Electrically-evoked responses for retinal prostheses are differentially altered depending on ganglion cell types in outer retinal neurodegeneration caused by Crb1 gene mutation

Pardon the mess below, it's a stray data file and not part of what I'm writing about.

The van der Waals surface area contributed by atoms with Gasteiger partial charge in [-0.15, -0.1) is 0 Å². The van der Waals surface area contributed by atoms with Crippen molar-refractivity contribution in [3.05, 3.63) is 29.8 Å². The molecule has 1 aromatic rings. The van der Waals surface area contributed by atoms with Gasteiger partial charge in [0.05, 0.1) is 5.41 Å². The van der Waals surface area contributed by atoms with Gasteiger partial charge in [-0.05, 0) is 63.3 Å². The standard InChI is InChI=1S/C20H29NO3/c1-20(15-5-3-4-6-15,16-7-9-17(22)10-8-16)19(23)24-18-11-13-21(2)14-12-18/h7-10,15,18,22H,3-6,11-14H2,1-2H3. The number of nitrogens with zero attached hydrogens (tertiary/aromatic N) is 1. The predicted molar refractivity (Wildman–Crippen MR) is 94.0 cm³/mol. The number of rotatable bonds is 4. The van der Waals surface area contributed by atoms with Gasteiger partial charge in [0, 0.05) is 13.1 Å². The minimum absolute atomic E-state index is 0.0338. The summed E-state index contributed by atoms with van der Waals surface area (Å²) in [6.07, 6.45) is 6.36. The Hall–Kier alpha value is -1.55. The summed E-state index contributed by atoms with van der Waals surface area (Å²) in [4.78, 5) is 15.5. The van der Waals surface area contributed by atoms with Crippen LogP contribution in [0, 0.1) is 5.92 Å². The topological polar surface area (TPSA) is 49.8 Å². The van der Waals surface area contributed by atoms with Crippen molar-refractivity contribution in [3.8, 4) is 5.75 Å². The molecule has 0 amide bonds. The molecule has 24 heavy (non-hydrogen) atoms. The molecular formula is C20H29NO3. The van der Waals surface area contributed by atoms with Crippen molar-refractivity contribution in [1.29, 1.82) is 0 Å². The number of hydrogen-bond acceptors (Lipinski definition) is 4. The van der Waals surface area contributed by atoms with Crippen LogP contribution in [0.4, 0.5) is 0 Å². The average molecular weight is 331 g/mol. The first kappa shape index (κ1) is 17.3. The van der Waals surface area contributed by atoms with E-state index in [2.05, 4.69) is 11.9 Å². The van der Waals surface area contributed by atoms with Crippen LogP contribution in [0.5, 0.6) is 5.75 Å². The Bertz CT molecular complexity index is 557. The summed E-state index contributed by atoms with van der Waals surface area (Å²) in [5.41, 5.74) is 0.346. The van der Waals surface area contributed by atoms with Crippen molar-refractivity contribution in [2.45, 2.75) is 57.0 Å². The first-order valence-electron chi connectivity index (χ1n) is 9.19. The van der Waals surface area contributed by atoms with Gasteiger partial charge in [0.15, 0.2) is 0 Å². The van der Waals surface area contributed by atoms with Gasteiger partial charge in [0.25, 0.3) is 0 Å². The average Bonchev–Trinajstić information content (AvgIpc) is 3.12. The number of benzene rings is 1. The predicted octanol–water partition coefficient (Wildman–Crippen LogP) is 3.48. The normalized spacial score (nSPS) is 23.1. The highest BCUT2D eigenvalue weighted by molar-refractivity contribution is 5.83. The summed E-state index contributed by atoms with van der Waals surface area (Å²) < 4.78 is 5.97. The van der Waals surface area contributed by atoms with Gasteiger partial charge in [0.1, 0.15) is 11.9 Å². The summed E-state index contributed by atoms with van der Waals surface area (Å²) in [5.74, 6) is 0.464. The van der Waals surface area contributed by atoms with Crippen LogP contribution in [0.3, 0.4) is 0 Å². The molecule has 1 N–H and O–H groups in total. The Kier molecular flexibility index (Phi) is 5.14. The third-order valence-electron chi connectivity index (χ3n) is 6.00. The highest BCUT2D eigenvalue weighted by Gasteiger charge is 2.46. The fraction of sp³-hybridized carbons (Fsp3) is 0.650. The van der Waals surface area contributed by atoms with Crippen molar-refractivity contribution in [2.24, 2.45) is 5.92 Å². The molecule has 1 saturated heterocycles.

BackgroundMicroelectronic prostheses for artificial vision stimulate neurons surviving outer retinal neurodegeneration such as retinitis pigmentosa (RP). Yet, the quality of prosthetic vision substantially varies across subjects, maybe due to different levels of retinal degeneration and/or distinct genotypes. Although the RP genotypes are remarkably diverse, prosthetic studies have primarily used retinal degeneration (rd) 1 and 10 mice, which both have Pde6b gene mutation. Here, we report the electric responses arising in retinal ganglion cells (RGCs) of the rd8 mouse model which has Crb1 mutation.MethodsWe first investigated age-dependent histological changes of wild-type (wt), rd8, and rd10 mice retinas by H&E staining. Then, we used cell-attached patch clamping to record spiking responses of ON, OFF and direction selective (DS) types of RGCs to a 4-ms-long electric pulse. The electric responses of rd8 RGCs were analyzed in comparison with those of wt RGCs in terms of individual RGC spiking patterns, populational characteristics, and spiking consistency across trials.ResultsIn the histological examination, the rd8 mice showed partial retinal foldings, but the outer nuclear layer thicknesses remained comparable to those of the wt mice, indicating the early-stage of RP. Although spiking patterns of each RGC type seemed similar to those of the wt retinas, correlation levels between electric vs. light response features were different across the two mouse models. For example, in comparisons between light vs. electric response magnitudes, ON/OFF RGCs of the rd8 mice showed the same/opposite correlation polarity with those of wt mice, respectively. Also, the electric response spike counts of DS RGCs in the rd8 retinas showed a positive correlation with their direction selectivity indices (r = 0.40), while those of the wt retinas were negatively correlated (r = −0.90). Lastly, the spiking timing consistencies of late responses were largely decreased in both ON and OFF RGCs in the rd8 than the wt retinas, whereas no significant difference was found across DS RGCs of the two models.ConclusionOur results indicate the electric response features are altered depending on RGC types even from the early-stage RP caused by Crb1 mutation. Given the various degeneration patterns depending on mutation genes, our study suggests the importance of both genotype- and RGC type-dependent analyses for retinal prosthetic research

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